Songs of Hope: A TGC Advent Concert. Watch the Songs of Hope: A Gospel Coalition Advent Concert featuring artists Sandra McCracken, Keith and Kristyn Getty, Shane and Shane and many more.
Over the years, many of the authors I enjoy have written books about Christmas. Here are four recent books about Christmas that I would recommend to you.
Child in the Manger: The True Meaning of Christmas – Sinclair Ferguson
Sinclair Ferguson is one of our day’s best Reformed theologians. I have read many of his books and heard him speak many times at the Ligonier National Conference. He has been a pastor and seminary professor in numerous churches and seminaries throughout the world, and is also a Ligonier Teaching Fellow. I cannot tell you how much I enjoyed and was blessed by this book.
Dr. Ferguson writes that this book sets out to explore the question of the real meaning of Christmas. He tells us that when we find the answer, we realize that it isn’t only for the Christmas season. He states that at the center of history stands the person of Jesus Christ. He does so because he is at the center of God’s story. Christ who is the creator of all things has entered his own creation in order to become our Savior. That is what gives Christmas meaning. It is what gives history and our lives meaning too.
He writes that the heart of the Christmas message is a baby bound in swaddling bands and lying in a wooden manger, who is destined to be bound again later in life and laid upon wood on the cross of Calvary. He tells us that the meaning of Christmas is this: The Light of the world has come into the darkness of the world, in order to bring light into the darkness of our hearts, and to illuminate them with the grace of forgiveness. He tells us that Christmas is not coming, but it has already come. The Word already has been made flesh. He already has lived, bled, died, and risen again for us. Now all that remains is to receive him. For Jesus is the meaning of Christmas.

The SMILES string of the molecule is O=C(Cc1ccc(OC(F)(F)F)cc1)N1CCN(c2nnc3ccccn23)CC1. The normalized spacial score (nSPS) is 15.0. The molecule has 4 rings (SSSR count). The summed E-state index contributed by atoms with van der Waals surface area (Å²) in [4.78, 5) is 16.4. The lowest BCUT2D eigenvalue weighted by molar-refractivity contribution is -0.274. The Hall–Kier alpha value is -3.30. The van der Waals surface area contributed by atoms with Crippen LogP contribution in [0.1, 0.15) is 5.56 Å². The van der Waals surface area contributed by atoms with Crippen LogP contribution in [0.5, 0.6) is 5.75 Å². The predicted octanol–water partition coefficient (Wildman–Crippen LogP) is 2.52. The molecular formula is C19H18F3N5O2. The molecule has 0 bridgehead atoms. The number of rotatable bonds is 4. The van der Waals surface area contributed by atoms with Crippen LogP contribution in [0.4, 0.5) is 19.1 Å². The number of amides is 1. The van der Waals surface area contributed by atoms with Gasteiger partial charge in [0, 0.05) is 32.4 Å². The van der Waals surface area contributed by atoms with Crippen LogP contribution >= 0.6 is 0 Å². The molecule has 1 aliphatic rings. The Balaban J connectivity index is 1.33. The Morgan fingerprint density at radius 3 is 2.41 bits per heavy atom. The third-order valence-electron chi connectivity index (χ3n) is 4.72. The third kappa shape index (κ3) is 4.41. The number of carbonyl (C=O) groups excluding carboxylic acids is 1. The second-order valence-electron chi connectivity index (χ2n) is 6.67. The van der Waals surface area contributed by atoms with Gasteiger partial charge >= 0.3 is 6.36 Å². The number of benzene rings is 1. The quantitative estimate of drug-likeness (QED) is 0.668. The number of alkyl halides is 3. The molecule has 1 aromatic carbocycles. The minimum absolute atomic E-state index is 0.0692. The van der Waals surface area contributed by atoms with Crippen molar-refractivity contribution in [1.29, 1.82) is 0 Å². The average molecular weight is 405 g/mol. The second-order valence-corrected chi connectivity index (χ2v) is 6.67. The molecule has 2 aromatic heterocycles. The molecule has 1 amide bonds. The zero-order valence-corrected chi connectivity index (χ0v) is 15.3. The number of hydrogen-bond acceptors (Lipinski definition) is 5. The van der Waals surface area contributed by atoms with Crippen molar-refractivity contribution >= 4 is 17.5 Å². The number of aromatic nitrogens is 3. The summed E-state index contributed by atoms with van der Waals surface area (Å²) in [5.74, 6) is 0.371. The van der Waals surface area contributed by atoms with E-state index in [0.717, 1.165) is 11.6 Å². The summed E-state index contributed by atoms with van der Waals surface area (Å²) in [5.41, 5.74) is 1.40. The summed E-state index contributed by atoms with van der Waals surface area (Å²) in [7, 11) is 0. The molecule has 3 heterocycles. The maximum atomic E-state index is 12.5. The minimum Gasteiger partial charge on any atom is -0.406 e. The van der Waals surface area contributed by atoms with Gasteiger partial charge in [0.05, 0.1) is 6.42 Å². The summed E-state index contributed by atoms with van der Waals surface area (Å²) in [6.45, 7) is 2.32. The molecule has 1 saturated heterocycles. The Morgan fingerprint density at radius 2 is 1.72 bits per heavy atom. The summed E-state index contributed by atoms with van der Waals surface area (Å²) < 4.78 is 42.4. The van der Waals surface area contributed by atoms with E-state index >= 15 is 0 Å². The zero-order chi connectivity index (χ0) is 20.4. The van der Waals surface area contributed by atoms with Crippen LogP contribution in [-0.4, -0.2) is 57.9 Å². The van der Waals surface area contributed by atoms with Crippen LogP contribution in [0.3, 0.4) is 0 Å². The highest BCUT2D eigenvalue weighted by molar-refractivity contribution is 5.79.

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More of this book review and reviews of
An Even Better Christmas: Joy and Peace That Last All Year by Matt Chandler
Hidden Christmas: The Surprising Truth Behind the Birth of Christ – Timothy Keller
Christmas Playlist: Four Songs that bring you to the heart of Christmas – Alistair Begg
There are a number of new and upcoming books that I’m excited about. I call it my ‘on deck circle’. Here are 13 of them:
The Apostles’ Creed: Discovering Authentic Christianity in an Age of Counterfeits by Albert Mohler
From the Amazon description: